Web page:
The second shift is the rise of conscious capitalism. We’ve had social movements for better business behavior throughout history, but the difference now is that Wall Street is leading the consciousness – large institutional investors who collectively own about 80% of all indexes. These large investors are now saying to companies, “you need to care about the environment, the communities you affect and serve, your purpose, culture and employees. Oh, and by the way, also your shareholders.” It represents a total one-eighty. Why? Because Wall Street knows their index investing customers are in the driver’s seat These investors are demanding that companies do not simply focus on quarter over quarter returns, but on long-term viability. For the companies not listening, these big investors have the power to vote directors off their boards, and they are doing so.

Third is the rise of the feminine archetype. I’m not talking about the rise of the woman, although that’s happening. I’m saying that in business terms, if one is to have success while dealing with the pressures of the first two shifts, one must elevate the importance of embedding the characteristics of nurture, service to others, collaboration, community, community development, and vulnerability – the so called “soft skills”. These skills are essential in roles that function closest to the humans of the business-like customers, suppliers, and employees – roles like CHROs (people), CMOs (marketing), CCOs (customer), and even CPOs (product). These roles were largely undervalued in the past – either non-existent, embedded under another C-suite function, or marginalized compared to the CFO, CRO, and CTO roles. Hard skills need to be balanced by these soft skills.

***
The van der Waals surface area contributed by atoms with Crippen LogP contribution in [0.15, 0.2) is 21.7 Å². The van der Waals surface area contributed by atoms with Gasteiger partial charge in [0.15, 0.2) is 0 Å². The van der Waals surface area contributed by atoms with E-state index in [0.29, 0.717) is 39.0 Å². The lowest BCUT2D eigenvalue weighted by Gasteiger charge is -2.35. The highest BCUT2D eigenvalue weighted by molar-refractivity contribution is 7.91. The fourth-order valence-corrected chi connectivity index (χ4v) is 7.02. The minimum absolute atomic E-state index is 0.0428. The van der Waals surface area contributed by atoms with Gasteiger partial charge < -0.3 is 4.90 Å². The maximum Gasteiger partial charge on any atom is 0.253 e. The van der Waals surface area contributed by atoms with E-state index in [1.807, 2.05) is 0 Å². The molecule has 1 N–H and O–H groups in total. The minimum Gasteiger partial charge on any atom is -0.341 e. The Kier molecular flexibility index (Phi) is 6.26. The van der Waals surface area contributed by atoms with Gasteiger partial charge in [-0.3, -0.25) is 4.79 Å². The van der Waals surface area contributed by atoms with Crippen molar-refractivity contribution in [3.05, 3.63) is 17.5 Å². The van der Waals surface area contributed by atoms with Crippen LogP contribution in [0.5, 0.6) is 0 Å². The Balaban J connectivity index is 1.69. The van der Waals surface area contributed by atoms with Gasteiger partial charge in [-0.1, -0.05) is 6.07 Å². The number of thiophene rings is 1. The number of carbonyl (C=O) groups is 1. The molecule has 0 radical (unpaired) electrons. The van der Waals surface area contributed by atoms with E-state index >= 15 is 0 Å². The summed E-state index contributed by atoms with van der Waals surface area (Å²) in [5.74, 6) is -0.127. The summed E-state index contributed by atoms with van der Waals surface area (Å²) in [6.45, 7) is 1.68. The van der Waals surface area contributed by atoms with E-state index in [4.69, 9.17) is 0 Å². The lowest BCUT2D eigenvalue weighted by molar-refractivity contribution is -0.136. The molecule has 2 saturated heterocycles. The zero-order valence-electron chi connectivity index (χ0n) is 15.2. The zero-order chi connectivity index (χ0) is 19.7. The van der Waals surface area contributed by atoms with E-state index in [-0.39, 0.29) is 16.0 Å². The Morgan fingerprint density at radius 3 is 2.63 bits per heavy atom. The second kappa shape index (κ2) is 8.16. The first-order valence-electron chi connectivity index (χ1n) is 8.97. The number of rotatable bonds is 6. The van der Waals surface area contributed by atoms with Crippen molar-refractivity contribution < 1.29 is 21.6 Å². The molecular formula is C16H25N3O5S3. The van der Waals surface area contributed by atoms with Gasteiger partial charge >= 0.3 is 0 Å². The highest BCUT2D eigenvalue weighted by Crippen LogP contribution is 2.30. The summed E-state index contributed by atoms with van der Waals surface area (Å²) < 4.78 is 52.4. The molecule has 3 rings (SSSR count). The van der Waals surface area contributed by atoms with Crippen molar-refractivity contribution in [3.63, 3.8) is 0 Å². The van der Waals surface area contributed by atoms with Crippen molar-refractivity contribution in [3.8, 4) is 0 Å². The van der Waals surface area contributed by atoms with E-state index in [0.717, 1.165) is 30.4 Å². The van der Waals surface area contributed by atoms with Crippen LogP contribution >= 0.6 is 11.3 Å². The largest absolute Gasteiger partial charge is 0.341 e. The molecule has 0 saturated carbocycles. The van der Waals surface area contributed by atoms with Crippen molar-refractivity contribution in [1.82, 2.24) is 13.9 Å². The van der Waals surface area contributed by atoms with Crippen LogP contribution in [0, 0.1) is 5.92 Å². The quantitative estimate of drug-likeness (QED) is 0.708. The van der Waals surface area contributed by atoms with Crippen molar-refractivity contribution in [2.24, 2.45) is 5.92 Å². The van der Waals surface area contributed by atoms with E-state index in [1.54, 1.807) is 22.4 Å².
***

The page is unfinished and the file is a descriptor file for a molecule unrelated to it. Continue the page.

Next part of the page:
Companies that get these three shifts and how each shift leads to and necessitates the other, are elevating a wider range of roles and individuals into power. That is the first real needle-mover for diversity.

Representing your customer
Slone Partners: As customers / consumers, women make 80% of household healthcare decisions and 89% of financial services decisions. Can boards that steer companies and policy genuinely speak to these customers without substantial female representation?